Grant Opportunity: Managing Fine & Decorative Arts

Managing Fine & Decorative Arts

Manage and display challenging formats in your collections.

A globe sits on a table with a statue in the background.Grant Amount:

Up to $20,000

Time Range:

1 year


Public Libraries

Staff Contact:

Evan Knight

Program Description

This grant will address the needs of public libraries to better understand their arts collections, to enhance the preservation of those collections, and to promote access of those collections to their communities. For the purposes of this grant category, common formats of “fine arts” include paintings (including murals), sculptures, art prints, art photographs, and artist’s books; “decorative arts” can include furniture, textiles, and musical instruments. Projects should address the specific needs of the institution and their community, and may include curatorial consultants, collections management consultants, inventorying collections, conservation surveys, cataloging, photography of art objects, exhibition planning, certain types of hanging or display fixtures, installation, art handling, matting, and framing. This grant is flexible to support a variety of projects that enhance management of these collections in public libraries; however, it is not intended for the conservation of arts objects or the purchase of collections management software.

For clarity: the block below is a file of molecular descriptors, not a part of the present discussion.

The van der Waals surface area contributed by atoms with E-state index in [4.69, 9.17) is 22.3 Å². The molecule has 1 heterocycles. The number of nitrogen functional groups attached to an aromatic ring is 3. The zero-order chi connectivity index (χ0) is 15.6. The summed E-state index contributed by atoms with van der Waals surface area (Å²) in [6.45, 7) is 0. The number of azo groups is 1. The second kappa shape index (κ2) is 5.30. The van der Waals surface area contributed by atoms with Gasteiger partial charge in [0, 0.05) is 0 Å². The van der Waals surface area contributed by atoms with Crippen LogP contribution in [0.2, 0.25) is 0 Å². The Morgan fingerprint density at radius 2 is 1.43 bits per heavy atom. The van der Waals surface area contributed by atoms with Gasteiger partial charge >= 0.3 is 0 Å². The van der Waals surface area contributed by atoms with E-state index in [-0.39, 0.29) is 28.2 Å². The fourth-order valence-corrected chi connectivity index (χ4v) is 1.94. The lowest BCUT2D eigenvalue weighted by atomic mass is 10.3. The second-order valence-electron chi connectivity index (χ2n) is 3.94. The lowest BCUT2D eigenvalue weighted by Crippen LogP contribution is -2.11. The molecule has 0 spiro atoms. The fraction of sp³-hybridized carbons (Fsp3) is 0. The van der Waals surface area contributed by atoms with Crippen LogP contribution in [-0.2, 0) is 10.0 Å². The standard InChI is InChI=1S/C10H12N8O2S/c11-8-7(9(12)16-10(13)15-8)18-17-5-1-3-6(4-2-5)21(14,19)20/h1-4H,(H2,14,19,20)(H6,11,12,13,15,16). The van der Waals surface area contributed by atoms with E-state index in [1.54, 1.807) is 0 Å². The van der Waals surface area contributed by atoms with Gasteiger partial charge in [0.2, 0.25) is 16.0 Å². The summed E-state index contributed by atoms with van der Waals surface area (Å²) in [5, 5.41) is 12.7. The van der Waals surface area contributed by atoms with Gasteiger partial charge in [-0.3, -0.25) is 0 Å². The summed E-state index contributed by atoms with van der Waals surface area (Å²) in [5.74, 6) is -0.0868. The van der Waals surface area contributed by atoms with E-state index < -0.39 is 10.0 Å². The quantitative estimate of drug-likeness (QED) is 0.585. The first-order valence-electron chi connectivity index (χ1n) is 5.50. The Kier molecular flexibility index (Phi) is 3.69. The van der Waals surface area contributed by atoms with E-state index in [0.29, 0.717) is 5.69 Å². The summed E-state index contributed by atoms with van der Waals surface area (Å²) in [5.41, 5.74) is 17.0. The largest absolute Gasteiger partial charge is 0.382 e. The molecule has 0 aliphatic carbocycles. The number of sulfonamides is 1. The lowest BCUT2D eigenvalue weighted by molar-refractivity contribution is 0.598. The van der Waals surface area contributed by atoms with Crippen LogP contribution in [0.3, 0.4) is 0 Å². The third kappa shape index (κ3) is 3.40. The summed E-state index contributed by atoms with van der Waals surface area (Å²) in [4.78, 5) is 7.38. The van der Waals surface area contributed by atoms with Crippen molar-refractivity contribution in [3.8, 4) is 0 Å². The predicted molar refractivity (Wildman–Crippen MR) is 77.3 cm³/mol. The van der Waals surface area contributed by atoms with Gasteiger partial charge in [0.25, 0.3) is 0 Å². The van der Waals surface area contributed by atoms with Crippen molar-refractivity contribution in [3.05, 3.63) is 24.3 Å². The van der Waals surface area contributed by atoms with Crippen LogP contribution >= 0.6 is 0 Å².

Programming and outreach should strive to reach all members of the community and connect the arts collections to contemporary life. Libraries should seek out partnerships with arts, historical, academic, and collecting persons and institutions at the local, regional, and, where appropriate, national levels.

Applicants are required to complete two online questionnaires by the application deadline, available at MBLC LibGuide for Preservation in MA Libraries | Forms

  1. Preservation Self-Assessment
  2. Special Collection Management Priorities


Massachusetts public libraries are rich in arts collections. In addition to aesthetic significance, these collections often illuminate local and regional histories. Through close study and contemporary interpretations of their design, content, and provenance, arts collections can present a variety of learning opportunities and benefits to their host communities. However, these collections can often be overlooked or inaccessible due to their special formats. In order to enhance the preservation and accessibility of these collections to their communities, many public libraries need specialized support in curation, arts management, and exhibition planning. From there, they can offer activities and programs that provide opportunities for all ages and abilities to explore and experience art, craft, and history.

For More Information

Robert Favini, Head of Library Advisory and Development
617-725-1860 x237
857-488-6590 (Mobile)

Amy Clayton, Administrative Coordinator
617-725-1860 x228
857-488-6408 (Mobile)